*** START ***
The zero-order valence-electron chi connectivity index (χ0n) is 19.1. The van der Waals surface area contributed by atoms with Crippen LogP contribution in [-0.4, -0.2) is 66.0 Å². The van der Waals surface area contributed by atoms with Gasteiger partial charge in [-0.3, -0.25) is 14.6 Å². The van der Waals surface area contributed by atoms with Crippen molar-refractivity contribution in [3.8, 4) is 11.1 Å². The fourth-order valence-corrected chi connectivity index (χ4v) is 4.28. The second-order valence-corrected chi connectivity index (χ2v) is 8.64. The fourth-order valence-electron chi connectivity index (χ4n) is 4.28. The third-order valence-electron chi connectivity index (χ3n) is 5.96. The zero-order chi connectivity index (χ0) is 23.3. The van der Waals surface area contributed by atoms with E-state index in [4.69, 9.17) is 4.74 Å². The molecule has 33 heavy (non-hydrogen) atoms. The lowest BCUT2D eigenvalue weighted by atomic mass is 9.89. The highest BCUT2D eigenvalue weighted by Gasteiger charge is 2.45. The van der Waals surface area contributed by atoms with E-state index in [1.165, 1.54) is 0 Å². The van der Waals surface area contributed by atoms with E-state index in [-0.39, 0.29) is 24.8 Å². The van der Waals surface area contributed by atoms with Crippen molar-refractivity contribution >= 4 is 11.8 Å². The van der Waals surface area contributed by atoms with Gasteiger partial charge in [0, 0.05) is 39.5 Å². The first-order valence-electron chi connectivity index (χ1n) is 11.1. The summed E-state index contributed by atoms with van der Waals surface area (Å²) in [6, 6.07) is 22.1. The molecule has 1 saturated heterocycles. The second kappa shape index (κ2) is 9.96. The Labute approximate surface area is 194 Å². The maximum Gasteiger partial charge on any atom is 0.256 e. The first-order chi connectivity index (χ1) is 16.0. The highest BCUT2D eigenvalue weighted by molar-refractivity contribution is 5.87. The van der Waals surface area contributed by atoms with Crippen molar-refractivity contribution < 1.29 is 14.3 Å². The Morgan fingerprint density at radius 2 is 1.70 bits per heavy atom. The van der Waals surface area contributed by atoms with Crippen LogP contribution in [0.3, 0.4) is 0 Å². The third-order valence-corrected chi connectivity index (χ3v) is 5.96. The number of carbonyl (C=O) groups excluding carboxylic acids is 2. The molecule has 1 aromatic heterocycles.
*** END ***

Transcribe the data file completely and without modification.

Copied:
The zero-order valence-electron chi connectivity index (χ0n) is 19.1. The van der Waals surface area contributed by atoms with Crippen LogP contribution in [-0.4, -0.2) is 66.0 Å². The van der Waals surface area contributed by atoms with Gasteiger partial charge in [-0.3, -0.25) is 14.6 Å². The van der Waals surface area contributed by atoms with Crippen molar-refractivity contribution in [3.8, 4) is 11.1 Å². The fourth-order valence-corrected chi connectivity index (χ4v) is 4.28. The second-order valence-corrected chi connectivity index (χ2v) is 8.64. The fourth-order valence-electron chi connectivity index (χ4n) is 4.28. The third-order valence-electron chi connectivity index (χ3n) is 5.96. The zero-order chi connectivity index (χ0) is 23.3. The van der Waals surface area contributed by atoms with E-state index in [4.69, 9.17) is 4.74 Å². The molecule has 33 heavy (non-hydrogen) atoms. The lowest BCUT2D eigenvalue weighted by atomic mass is 9.89. The highest BCUT2D eigenvalue weighted by Gasteiger charge is 2.45. The van der Waals surface area contributed by atoms with E-state index in [1.165, 1.54) is 0 Å². The van der Waals surface area contributed by atoms with E-state index in [-0.39, 0.29) is 24.8 Å². The van der Waals surface area contributed by atoms with Crippen molar-refractivity contribution >= 4 is 11.8 Å². The van der Waals surface area contributed by atoms with Gasteiger partial charge in [0, 0.05) is 39.5 Å². The first-order valence-electron chi connectivity index (χ1n) is 11.1. The summed E-state index contributed by atoms with van der Waals surface area (Å²) in [6, 6.07) is 22.1. The molecule has 1 saturated heterocycles. The second kappa shape index (κ2) is 9.96. The Labute approximate surface area is 194 Å². The maximum Gasteiger partial charge on any atom is 0.256 e. The first-order chi connectivity index (χ1) is 16.0. The highest BCUT2D eigenvalue weighted by molar-refractivity contribution is 5.87. The van der Waals surface area contributed by atoms with Crippen molar-refractivity contribution < 1.29 is 14.3 Å². The Morgan fingerprint density at radius 2 is 1.70 bits per heavy atom. The van der Waals surface area contributed by atoms with Crippen LogP contribution in [0.3, 0.4) is 0 Å². The third-order valence-corrected chi connectivity index (χ3v) is 5.96. The number of carbonyl (C=O) groups excluding carboxylic acids is 2. The molecule has 1 aromatic heterocycles.